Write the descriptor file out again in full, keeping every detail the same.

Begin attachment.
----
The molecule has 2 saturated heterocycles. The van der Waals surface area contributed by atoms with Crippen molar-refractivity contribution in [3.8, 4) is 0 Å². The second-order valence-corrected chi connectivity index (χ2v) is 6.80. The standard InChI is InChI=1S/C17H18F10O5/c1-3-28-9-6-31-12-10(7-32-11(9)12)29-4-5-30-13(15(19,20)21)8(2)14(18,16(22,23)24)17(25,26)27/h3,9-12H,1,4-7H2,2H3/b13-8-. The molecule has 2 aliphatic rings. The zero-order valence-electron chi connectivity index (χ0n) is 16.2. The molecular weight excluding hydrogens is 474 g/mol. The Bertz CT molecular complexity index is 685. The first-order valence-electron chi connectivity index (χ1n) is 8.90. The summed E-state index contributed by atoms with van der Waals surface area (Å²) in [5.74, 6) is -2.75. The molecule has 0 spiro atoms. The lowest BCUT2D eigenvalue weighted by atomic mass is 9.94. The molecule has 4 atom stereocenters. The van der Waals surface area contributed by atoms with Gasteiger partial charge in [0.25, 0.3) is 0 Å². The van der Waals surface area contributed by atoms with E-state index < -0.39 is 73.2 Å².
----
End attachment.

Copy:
The molecule has 2 saturated heterocycles. The van der Waals surface area contributed by atoms with Crippen molar-refractivity contribution in [3.8, 4) is 0 Å². The second-order valence-corrected chi connectivity index (χ2v) is 6.80. The standard InChI is InChI=1S/C17H18F10O5/c1-3-28-9-6-31-12-10(7-32-11(9)12)29-4-5-30-13(15(19,20)21)8(2)14(18,16(22,23)24)17(25,26)27/h3,9-12H,1,4-7H2,2H3/b13-8-. The molecule has 2 aliphatic rings. The zero-order valence-electron chi connectivity index (χ0n) is 16.2. The molecular weight excluding hydrogens is 474 g/mol. The Bertz CT molecular complexity index is 685. The first-order valence-electron chi connectivity index (χ1n) is 8.90. The summed E-state index contributed by atoms with van der Waals surface area (Å²) in [5.74, 6) is -2.75. The molecule has 0 spiro atoms. The lowest BCUT2D eigenvalue weighted by atomic mass is 9.94. The molecule has 4 atom stereocenters. The van der Waals surface area contributed by atoms with Gasteiger partial charge in [0.25, 0.3) is 0 Å². The van der Waals surface area contributed by atoms with E-state index < -0.39 is 73.2 Å².